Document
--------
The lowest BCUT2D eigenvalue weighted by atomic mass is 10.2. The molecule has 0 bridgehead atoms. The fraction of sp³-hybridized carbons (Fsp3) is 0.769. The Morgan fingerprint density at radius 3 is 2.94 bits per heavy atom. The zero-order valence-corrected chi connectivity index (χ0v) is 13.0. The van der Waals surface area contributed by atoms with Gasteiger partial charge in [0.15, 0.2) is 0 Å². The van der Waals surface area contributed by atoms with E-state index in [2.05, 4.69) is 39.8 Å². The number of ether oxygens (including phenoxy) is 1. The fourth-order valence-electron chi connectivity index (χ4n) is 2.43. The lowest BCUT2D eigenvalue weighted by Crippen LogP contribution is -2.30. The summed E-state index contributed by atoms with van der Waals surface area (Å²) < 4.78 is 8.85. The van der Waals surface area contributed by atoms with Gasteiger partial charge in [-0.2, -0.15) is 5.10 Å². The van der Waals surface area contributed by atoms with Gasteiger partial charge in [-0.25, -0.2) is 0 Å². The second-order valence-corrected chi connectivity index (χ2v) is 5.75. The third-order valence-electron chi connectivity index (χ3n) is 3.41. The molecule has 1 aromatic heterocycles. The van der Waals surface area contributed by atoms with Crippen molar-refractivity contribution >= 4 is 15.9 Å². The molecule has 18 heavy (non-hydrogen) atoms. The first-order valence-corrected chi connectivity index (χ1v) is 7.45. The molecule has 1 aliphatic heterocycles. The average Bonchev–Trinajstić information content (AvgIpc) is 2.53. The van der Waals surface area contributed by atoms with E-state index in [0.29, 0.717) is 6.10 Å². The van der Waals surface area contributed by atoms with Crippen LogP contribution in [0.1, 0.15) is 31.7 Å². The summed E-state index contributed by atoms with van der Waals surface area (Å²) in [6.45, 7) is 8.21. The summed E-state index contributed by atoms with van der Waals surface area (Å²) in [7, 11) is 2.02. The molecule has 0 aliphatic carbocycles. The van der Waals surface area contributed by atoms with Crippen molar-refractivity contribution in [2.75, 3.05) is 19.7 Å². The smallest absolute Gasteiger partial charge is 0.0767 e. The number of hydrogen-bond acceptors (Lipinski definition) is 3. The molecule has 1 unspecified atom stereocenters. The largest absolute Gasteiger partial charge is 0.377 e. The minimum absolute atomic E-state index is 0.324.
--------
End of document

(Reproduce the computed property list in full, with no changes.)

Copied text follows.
The lowest BCUT2D eigenvalue weighted by atomic mass is 10.2. The molecule has 0 bridgehead atoms. The fraction of sp³-hybridized carbons (Fsp3) is 0.769. The Morgan fingerprint density at radius 3 is 2.94 bits per heavy atom. The zero-order valence-corrected chi connectivity index (χ0v) is 13.0. The van der Waals surface area contributed by atoms with Gasteiger partial charge in [0.15, 0.2) is 0 Å². The van der Waals surface area contributed by atoms with E-state index in [2.05, 4.69) is 39.8 Å². The number of ether oxygens (including phenoxy) is 1. The fourth-order valence-electron chi connectivity index (χ4n) is 2.43. The lowest BCUT2D eigenvalue weighted by Crippen LogP contribution is -2.30. The summed E-state index contributed by atoms with van der Waals surface area (Å²) < 4.78 is 8.85. The van der Waals surface area contributed by atoms with Gasteiger partial charge in [-0.2, -0.15) is 5.10 Å². The van der Waals surface area contributed by atoms with Gasteiger partial charge in [-0.25, -0.2) is 0 Å². The second-order valence-corrected chi connectivity index (χ2v) is 5.75. The third-order valence-electron chi connectivity index (χ3n) is 3.41. The molecule has 1 aromatic heterocycles. The van der Waals surface area contributed by atoms with Crippen molar-refractivity contribution >= 4 is 15.9 Å². The molecule has 18 heavy (non-hydrogen) atoms. The first-order valence-corrected chi connectivity index (χ1v) is 7.45. The molecule has 1 aliphatic heterocycles. The average Bonchev–Trinajstić information content (AvgIpc) is 2.53. The van der Waals surface area contributed by atoms with E-state index in [0.29, 0.717) is 6.10 Å². The van der Waals surface area contributed by atoms with Crippen LogP contribution in [0.1, 0.15) is 31.7 Å². The summed E-state index contributed by atoms with van der Waals surface area (Å²) in [6.45, 7) is 8.21. The summed E-state index contributed by atoms with van der Waals surface area (Å²) in [7, 11) is 2.02. The molecule has 0 aliphatic carbocycles. The van der Waals surface area contributed by atoms with Crippen molar-refractivity contribution in [2.75, 3.05) is 19.7 Å². The smallest absolute Gasteiger partial charge is 0.0767 e. The number of hydrogen-bond acceptors (Lipinski definition) is 3. The molecule has 1 unspecified atom stereocenters. The largest absolute Gasteiger partial charge is 0.377 e. The minimum absolute atomic E-state index is 0.324.